Barbara French: Standards of practice include American Society for Testing and Materials (ASTM) C1372, Standard Specification for Segmental Retaining Wall Units, published in 1999; NCMA-SRW (Segmental Retaining Wall) design standards; International Conference of Building Officials (ICBO) Evaluation Report 4599, an ICBO guide to evaluation and product use on projects in its jurisdiction and specific to the Keystone retaining wall system; the Highway Innovative Technology Evaluation Center Federal Highway Design Evaluation Process; and international design standards for mechanically stabilized earth structures from Britain, Hong Kong, and Australia.

Dion Gray: The components of the RE wall system-precast concrete panels, steel reinforcing strips, bolt sets, bearing pads, rubber shims, filter cloth, adhesive, and tie strips-typically meet either AASHTO or ASTM standards. Construction and quality-control procedures are governed by state or local requirements and are in accordance with the manual prepared by the Reinforced Earth Company that accompanies construction plans for our RE walls.

EC: What makes your retaining walls special?

Richard Bodie: We market, sell, manufacture, and distribute Anchor Wall Systems. From a constructability standpoint, they have connectors that are integral to the block; they’re not an accessory that must be installed as an adjunct to the system. All of our systems have integral concrete connectors that provide horizontal alignment, structure dimensional setback, and additional shear-strength resistance for local block stability. They provide excellent technical support, which is a key to good wall designs.

I think the real issues for the engineers as well as the contractors are that we have a proven system, we have local people who can provide technical support for design and construction issues, and because of our large manufacturing base, we can handle any shortages that occur on the job site. Our local manufacturing capability means that if you need more materials, you don’t have to delay the project.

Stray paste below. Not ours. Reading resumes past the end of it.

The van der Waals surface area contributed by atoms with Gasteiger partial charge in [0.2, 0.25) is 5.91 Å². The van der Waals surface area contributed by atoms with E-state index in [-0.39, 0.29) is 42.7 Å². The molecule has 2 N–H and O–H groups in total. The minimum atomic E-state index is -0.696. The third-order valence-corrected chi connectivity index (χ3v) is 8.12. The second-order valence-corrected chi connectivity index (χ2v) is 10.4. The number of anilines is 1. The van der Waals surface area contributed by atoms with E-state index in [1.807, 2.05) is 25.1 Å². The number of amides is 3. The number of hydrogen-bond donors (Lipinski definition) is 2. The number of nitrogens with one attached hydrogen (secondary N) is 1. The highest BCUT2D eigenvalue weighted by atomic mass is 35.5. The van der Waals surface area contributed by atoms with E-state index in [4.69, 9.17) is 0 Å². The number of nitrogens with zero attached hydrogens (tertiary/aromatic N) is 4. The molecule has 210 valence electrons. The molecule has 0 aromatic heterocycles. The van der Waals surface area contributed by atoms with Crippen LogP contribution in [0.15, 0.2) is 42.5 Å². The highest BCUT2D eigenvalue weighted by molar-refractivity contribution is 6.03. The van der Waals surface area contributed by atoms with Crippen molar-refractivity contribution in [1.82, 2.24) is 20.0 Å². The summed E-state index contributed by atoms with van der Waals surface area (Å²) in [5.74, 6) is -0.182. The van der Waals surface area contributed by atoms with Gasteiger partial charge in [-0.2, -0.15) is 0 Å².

Jeff Nelson: Versa-Lok retaining walls systems offer a combination of durability and design flexibility unmatched by any other segmental retaining wall system. Our solid concrete units offer unsurpassed durability before, during, and after construction. Unlike other segmental systems, Versa-Lok units have no cores to fill, which eliminates additional materials, unnecessary labor, and uncertainties of improper construction. One standard unit is used to build straight walls, inside corners, outside corners, curves, and steps. Because the standard unit is used for all design elements, no special units need to be ordered or estimated. Typically, Versa-Lok walls offer savings of 25-40% compared to cast-in-place, precast panel, and crib-type structures.

Barbara French: Keystone’s patented pin system and use of unit drainage material in the fascia provide design professionals and contractors with a true retaining wall system. The pins are made of high-strength pultruded fiberglass, which resists deterioration while offering high shear resistance. The pinning mechanism ensures wall alignment, positive mechanical connection to the soil reinforcement, and a true interlock of the concrete masonry units. When the retaining walls are really put to the test under extreme loads and hydrostatic conditions, nothing beats the integrity and security of the Keystone pinned system.

The Keystone family of products offers the marketplace the right-size units for various market needs. From the industry-leading Standard unit at approximately 105 lb. each to the microsize Sedona Stone at approximately 8 lb., Keystone fills the need.

Dion Gray: RE walls are flexible retaining structures that distribute loads over compressible soils and unstable slopes, reducing the need for deep foundations. The RE wall system has high load-carrying capability in both static and dynamic conditions. Its ease and speed of installation are made possible by the prefabricated materials and granular soils used to simplify construction and minimize the impact of bad weather. RE walls have a pleasing appearance with a variety of architectural treatments available. A 15-50% savings is possible in the use of RE walls over concrete walls, depending on height and loading conditions. Finally, RE walls are based on over 30 years of proven performance, more than any other MSE wall system available.
About the Author

Janice Kaspersen

Janice Kaspersen is the former editor of Erosion Control and Stormwater magazines.